Course Hero. "Billy Budd, Sailor Study Guide." Course Hero. 11 Dec. 2017. Web. 6 June 2020. <https://www.coursehero.com/lit/Billy-Budd-Sailor/>.
Course Hero. (2017, December 11). Billy Budd, Sailor Study Guide. In Course Hero. Retrieved June 6, 2020, from https://www.coursehero.com/lit/Billy-Budd-Sailor/
(Course Hero, 2017)
Course Hero. "Billy Budd, Sailor Study Guide." December 11, 2017. Accessed June 6, 2020. https://www.coursehero.com/lit/Billy-Budd-Sailor/.
Course Hero, "Billy Budd, Sailor Study Guide," December 11, 2017, accessed June 6, 2020, https://www.coursehero.com/lit/Billy-Budd-Sailor/.
Billy Budd is always described as being an innocent. His beauty—of face, body, and character—exemplifies his purity. He is in fact so innocent he cannot understand the more nefarious impulses of the people he interacts with. He is guileless and incapable of telling a lie, and he deals with others as if they were the same way. He assumes everyone he comes into contact with is honest and well meaning, which makes him extremely vulnerable to manipulation and conspiracies against him. As discussed later, Billy Budd's innocence is so total he is likened to a Christ-like character at various points in the text.
It is Budd's utter innocence that draws forth the malice of certain others, particularly John Claggart. Claggart clearly recognizes Budd's innocence, and it fuels his envy and hatred, as well as his implacable desire to destroy Budd. Claggart is consumed with hatred for Budd simply because he hates his purity so much. Claggart is referred to as an "evil" man who cannot overcome his compulsion to destroy goodness and innocence. Claggart is therefore the embodiment of malice that arises in direct opposition to innocence and is determined to destroy it. Claggart is sometimes referred to as Satanic in his evil.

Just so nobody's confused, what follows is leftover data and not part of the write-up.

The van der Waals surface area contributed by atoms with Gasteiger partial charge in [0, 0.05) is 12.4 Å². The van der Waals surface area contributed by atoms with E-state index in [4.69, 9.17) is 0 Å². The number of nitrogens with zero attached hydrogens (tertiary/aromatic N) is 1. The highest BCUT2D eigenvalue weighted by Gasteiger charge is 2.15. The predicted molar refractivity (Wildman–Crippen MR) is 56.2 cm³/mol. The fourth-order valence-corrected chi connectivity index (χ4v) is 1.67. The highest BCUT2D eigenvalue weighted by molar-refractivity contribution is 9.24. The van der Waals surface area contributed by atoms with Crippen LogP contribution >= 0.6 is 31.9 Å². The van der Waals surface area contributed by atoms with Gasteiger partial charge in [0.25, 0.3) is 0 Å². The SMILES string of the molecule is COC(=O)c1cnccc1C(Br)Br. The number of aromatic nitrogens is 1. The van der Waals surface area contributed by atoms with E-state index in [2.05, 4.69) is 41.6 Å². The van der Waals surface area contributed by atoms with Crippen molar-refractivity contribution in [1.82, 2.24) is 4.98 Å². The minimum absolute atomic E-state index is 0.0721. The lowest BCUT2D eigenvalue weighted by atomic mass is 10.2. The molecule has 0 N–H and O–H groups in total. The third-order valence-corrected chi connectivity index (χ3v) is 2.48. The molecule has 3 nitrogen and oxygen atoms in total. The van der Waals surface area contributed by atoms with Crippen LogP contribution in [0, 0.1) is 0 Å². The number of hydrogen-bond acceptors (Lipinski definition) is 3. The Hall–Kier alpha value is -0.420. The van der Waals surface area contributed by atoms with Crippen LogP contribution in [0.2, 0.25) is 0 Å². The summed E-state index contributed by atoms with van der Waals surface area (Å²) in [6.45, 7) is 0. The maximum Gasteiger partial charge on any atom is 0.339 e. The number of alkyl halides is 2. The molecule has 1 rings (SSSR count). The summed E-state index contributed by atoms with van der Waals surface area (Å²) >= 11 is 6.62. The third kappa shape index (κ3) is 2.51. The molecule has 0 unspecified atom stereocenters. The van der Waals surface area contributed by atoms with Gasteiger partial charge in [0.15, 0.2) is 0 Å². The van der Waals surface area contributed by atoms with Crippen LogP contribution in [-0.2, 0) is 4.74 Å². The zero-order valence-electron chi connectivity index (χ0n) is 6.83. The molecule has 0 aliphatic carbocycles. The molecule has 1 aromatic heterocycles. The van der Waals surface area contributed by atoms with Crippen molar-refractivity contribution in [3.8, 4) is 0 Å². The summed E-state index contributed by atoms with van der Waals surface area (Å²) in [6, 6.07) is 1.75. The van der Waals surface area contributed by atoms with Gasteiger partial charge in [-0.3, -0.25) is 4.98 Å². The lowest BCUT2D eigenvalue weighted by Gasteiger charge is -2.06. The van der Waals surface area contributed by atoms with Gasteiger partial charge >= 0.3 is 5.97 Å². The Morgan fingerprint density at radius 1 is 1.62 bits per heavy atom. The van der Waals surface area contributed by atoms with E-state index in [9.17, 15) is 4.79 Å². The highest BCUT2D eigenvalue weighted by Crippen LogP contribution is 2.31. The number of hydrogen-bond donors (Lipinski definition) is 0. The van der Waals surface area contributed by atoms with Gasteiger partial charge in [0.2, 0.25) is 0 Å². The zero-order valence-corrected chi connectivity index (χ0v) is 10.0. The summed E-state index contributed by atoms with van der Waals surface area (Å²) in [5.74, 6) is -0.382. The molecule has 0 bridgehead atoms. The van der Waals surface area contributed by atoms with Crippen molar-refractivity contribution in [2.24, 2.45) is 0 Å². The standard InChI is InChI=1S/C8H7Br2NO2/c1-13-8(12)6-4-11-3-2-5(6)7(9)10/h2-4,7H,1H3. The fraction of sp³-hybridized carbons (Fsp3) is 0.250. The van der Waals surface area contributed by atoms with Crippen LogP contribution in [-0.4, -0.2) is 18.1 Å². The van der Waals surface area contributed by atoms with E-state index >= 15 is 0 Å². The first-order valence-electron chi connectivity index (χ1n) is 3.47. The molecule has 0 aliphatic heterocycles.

This story takes place on board a British warship, where each person aboard has his duty to perform in service of the British Crown. Sailors and petty officers are duty-bound to perform their specific tasks and—importantly—to observe the laws and rules imposed by the British navy. It is Commander Captain Vere's duty to see to it that all laws and rules are obeyed and to mete out specified punishments if any are broken.
All the men on the ship are supposed to be loyal to the British Crown, especially as they are on a British warship. There are other loyalties, born of resentment, among the common sailors, many of whom have been impressed into service. The loyalty among sailors extends to their common welfare and treatment by the officers and the commander. Captain Vere's loyalty is bound to British naval law above all else. He must subsume his feelings if they in any way tend to undermine or compromise his duty to enforce naval law and rules.
Duty can also be a burden insofar as it undermines justice. Captain Vere is unquestioningly loyal to his country's navy, which demands that he uphold the law without exception and regardless of circumstances. But doing his duty in carrying out the law often requires Captain Vere to suppress his sense of justice. Transgressions and the punishments for them are strict and cannot be questioned. Extenuating circumstances are rarely, if ever, open to consideration. Thus Captain Vere feels impelled to do his legal duty while ignoring the human element in the trial and sentencing of Billy Budd. Justice is compromised or wholly undermined when duty demands disregarding humanity. That is especially true when the captain is duty-bound to punish without regard for the extenuating human circumstances surrounding Budd's crime.